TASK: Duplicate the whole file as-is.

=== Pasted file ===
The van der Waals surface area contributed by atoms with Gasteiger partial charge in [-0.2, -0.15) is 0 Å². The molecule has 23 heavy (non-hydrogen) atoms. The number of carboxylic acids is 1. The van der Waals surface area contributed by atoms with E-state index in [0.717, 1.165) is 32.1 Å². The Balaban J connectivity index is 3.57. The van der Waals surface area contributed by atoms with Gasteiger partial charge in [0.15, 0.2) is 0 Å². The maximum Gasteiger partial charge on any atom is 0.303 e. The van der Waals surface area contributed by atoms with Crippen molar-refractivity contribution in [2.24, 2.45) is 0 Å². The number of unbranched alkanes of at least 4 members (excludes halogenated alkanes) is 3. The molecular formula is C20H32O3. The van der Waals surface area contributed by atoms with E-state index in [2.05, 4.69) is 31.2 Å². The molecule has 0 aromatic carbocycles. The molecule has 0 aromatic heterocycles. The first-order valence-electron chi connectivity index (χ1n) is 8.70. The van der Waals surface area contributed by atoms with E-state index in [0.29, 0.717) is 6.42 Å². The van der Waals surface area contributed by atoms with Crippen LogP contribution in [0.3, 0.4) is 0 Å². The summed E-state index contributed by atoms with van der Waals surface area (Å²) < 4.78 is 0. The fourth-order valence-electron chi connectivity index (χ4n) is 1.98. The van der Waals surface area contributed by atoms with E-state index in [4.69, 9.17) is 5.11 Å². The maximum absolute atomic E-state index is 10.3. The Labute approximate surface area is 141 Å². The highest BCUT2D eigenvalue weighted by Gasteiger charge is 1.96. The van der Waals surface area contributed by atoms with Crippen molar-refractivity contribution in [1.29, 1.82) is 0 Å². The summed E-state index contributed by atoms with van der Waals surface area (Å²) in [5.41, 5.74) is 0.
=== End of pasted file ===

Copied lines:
The van der Waals surface area contributed by atoms with Gasteiger partial charge in [-0.2, -0.15) is 0 Å². The molecule has 23 heavy (non-hydrogen) atoms. The number of carboxylic acids is 1. The van der Waals surface area contributed by atoms with E-state index in [0.717, 1.165) is 32.1 Å². The Balaban J connectivity index is 3.57. The van der Waals surface area contributed by atoms with Gasteiger partial charge in [0.15, 0.2) is 0 Å². The maximum Gasteiger partial charge on any atom is 0.303 e. The van der Waals surface area contributed by atoms with Crippen molar-refractivity contribution in [2.24, 2.45) is 0 Å². The number of unbranched alkanes of at least 4 members (excludes halogenated alkanes) is 3. The molecular formula is C20H32O3. The van der Waals surface area contributed by atoms with E-state index in [2.05, 4.69) is 31.2 Å². The molecule has 0 aromatic carbocycles. The molecule has 0 aromatic heterocycles. The first-order valence-electron chi connectivity index (χ1n) is 8.70. The van der Waals surface area contributed by atoms with E-state index in [0.29, 0.717) is 6.42 Å². The van der Waals surface area contributed by atoms with Crippen LogP contribution in [0.3, 0.4) is 0 Å². The summed E-state index contributed by atoms with van der Waals surface area (Å²) < 4.78 is 0. The fourth-order valence-electron chi connectivity index (χ4n) is 1.98. The van der Waals surface area contributed by atoms with E-state index in [4.69, 9.17) is 5.11 Å². The maximum absolute atomic E-state index is 10.3. The Labute approximate surface area is 141 Å². The highest BCUT2D eigenvalue weighted by Gasteiger charge is 1.96. The van der Waals surface area contributed by atoms with Crippen molar-refractivity contribution in [1.29, 1.82) is 0 Å². The summed E-state index contributed by atoms with van der Waals surface area (Å²) in [5.41, 5.74) is 0.